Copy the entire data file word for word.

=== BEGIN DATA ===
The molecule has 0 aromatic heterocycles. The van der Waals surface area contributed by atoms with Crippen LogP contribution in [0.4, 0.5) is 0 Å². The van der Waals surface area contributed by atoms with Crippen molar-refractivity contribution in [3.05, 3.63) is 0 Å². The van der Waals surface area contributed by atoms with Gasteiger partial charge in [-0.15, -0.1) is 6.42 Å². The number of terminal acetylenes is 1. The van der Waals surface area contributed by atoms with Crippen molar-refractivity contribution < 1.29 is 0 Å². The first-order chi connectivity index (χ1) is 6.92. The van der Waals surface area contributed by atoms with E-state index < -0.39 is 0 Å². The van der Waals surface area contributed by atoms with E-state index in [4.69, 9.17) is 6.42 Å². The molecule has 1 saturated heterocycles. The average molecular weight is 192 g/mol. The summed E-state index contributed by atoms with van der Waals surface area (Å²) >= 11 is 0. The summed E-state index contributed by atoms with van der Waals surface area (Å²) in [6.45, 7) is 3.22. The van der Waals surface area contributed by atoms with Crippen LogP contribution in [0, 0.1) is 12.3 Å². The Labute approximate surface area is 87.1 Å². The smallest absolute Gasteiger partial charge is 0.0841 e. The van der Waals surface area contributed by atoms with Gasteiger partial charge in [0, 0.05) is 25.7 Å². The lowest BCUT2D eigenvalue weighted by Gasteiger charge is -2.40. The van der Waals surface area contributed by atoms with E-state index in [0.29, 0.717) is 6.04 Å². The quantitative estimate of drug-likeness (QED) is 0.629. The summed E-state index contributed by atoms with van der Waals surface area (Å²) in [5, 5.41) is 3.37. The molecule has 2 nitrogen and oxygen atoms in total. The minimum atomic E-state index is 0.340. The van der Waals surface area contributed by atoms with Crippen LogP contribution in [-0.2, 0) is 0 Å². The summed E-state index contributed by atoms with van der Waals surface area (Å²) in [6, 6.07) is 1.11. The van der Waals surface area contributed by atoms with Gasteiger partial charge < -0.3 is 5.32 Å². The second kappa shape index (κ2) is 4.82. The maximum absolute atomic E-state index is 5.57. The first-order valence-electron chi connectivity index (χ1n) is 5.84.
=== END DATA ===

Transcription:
The molecule has 0 aromatic heterocycles. The van der Waals surface area contributed by atoms with Crippen LogP contribution in [0.4, 0.5) is 0 Å². The van der Waals surface area contributed by atoms with Crippen molar-refractivity contribution in [3.05, 3.63) is 0 Å². The van der Waals surface area contributed by atoms with Gasteiger partial charge in [-0.15, -0.1) is 6.42 Å². The number of terminal acetylenes is 1. The van der Waals surface area contributed by atoms with Crippen molar-refractivity contribution < 1.29 is 0 Å². The first-order chi connectivity index (χ1) is 6.92. The van der Waals surface area contributed by atoms with E-state index < -0.39 is 0 Å². The van der Waals surface area contributed by atoms with E-state index in [4.69, 9.17) is 6.42 Å². The molecule has 1 saturated heterocycles. The average molecular weight is 192 g/mol. The summed E-state index contributed by atoms with van der Waals surface area (Å²) >= 11 is 0. The summed E-state index contributed by atoms with van der Waals surface area (Å²) in [6.45, 7) is 3.22. The van der Waals surface area contributed by atoms with Crippen LogP contribution in [0, 0.1) is 12.3 Å². The Labute approximate surface area is 87.1 Å². The smallest absolute Gasteiger partial charge is 0.0841 e. The van der Waals surface area contributed by atoms with Gasteiger partial charge in [0, 0.05) is 25.7 Å². The lowest BCUT2D eigenvalue weighted by Gasteiger charge is -2.40. The van der Waals surface area contributed by atoms with E-state index in [0.29, 0.717) is 6.04 Å². The quantitative estimate of drug-likeness (QED) is 0.629. The summed E-state index contributed by atoms with van der Waals surface area (Å²) in [5, 5.41) is 3.37. The molecule has 2 nitrogen and oxygen atoms in total. The minimum atomic E-state index is 0.340. The van der Waals surface area contributed by atoms with Crippen LogP contribution in [-0.2, 0) is 0 Å². The summed E-state index contributed by atoms with van der Waals surface area (Å²) in [6, 6.07) is 1.11. The van der Waals surface area contributed by atoms with Gasteiger partial charge < -0.3 is 5.32 Å². The second kappa shape index (κ2) is 4.82. The maximum absolute atomic E-state index is 5.57. The first-order valence-electron chi connectivity index (χ1n) is 5.84.